As we focus on the fast approaching July 4th celebration and start thinking about our menu, my mind thinks of the fresh strawberries that you can find at our local farmers markets.
Tips for Preparing and Cooking Strawberries
Since they are very perishable, strawberries should not be washed until right before eating or using in a recipe. Do not remove their caps and stems until after you have gently washed the berries under cold running water and patted them dry. This will prevent them from absorbing excess water, which can degrade strawberries’ texture and flavor. To remove the stems, caps and white hull, simply pinch these off with your fingers or use a paring knife.
Despite their perishable nature, strawberries do appear to hold up well for a day or two in fruit salad if properly stored and chilled. This is good news for those of us who are pressed for time, but love fresh fruit salad. And who doesn’t since it’s a perfect addition to any meal and makes a great snack or dessert?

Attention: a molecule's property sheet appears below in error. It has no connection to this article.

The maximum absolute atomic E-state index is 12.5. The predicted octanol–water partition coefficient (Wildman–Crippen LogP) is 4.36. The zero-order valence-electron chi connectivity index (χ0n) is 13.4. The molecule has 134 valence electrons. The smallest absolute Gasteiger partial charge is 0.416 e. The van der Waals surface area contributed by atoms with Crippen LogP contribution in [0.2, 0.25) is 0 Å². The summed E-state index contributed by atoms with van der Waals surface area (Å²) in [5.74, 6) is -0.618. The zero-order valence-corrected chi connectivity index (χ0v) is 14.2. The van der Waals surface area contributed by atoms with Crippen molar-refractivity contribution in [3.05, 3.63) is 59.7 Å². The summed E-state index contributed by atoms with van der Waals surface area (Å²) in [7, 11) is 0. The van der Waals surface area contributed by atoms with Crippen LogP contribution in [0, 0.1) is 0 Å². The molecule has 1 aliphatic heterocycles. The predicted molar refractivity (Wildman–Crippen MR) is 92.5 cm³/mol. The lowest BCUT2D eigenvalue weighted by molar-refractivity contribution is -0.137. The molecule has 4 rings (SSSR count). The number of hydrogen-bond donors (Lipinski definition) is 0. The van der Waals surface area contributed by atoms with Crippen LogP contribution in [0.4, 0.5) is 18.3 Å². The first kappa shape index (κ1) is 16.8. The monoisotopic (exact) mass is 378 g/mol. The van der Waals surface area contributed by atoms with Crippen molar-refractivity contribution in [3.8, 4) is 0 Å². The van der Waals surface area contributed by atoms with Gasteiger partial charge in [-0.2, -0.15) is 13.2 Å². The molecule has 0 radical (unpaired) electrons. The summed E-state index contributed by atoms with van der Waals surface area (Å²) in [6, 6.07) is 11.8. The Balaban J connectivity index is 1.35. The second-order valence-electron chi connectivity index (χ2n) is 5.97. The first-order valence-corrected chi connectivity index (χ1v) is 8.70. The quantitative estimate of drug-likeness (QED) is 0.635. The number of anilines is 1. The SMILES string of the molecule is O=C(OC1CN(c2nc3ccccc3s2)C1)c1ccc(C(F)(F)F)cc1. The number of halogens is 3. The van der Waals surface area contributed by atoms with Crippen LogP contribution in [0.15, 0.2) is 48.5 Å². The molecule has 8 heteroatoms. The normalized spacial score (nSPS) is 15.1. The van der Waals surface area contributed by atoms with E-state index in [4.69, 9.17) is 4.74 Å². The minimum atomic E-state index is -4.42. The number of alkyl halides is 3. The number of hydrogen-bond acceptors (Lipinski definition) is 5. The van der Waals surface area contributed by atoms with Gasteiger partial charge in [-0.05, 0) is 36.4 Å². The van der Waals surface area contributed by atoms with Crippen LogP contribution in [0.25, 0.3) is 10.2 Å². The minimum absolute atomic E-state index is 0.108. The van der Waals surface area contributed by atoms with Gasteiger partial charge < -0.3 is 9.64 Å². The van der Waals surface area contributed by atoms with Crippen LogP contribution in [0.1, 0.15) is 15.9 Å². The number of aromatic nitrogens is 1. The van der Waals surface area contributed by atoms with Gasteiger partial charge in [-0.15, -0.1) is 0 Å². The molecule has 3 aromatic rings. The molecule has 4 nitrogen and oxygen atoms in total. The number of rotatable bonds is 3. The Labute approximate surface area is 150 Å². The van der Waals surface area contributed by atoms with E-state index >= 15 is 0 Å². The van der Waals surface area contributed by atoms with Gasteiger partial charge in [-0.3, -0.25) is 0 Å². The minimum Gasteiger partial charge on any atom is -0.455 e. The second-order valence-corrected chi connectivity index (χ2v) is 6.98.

A Few Quick Serving Ideas
- Add sliced strawberries to mixed green salad.
- Layer sliced strawberries, whole blueberries and plain yogurt in a wine glass to make a parfait dessert.
- Blend strawberries with a little bit of orange juice and use as a refreshing coulis sauce.
- Add strawberries to breakfast shakes to give them a more vibrant taste and texture.
Recipes that Feature Strawberries
- Strawberry Smoothie
- 10 Minute Fresh Berry Dessert with Yogurt & Chocolate
- 10 Minute Kiwi Mandala
- 10 Minute Strawberries with Chocolate Crème
- Grapefruit Sunrise
If you’d like even more recipes and ways to prepare strawberries the Nutrient-Rich Way, you may want to explore The World’s Healthiest Foods book.
Strawberries provide us with a rich variety of phytonutrients, including dozens of polyphenolic antioxidants belonging to the following nutrient groups: flavonoids, phenolic acids, lignans, tannins, and stilbenes. Strawberries are an excellent source of vitamin C; an excellent source of the mineral manganese; a very good source of fiber, iodine, and folate; and a good source of copper, potassium, biotin, phosphorus, magnesium, vitamin B6, and omega-3 fats (in the form of alpha-linolenic acid).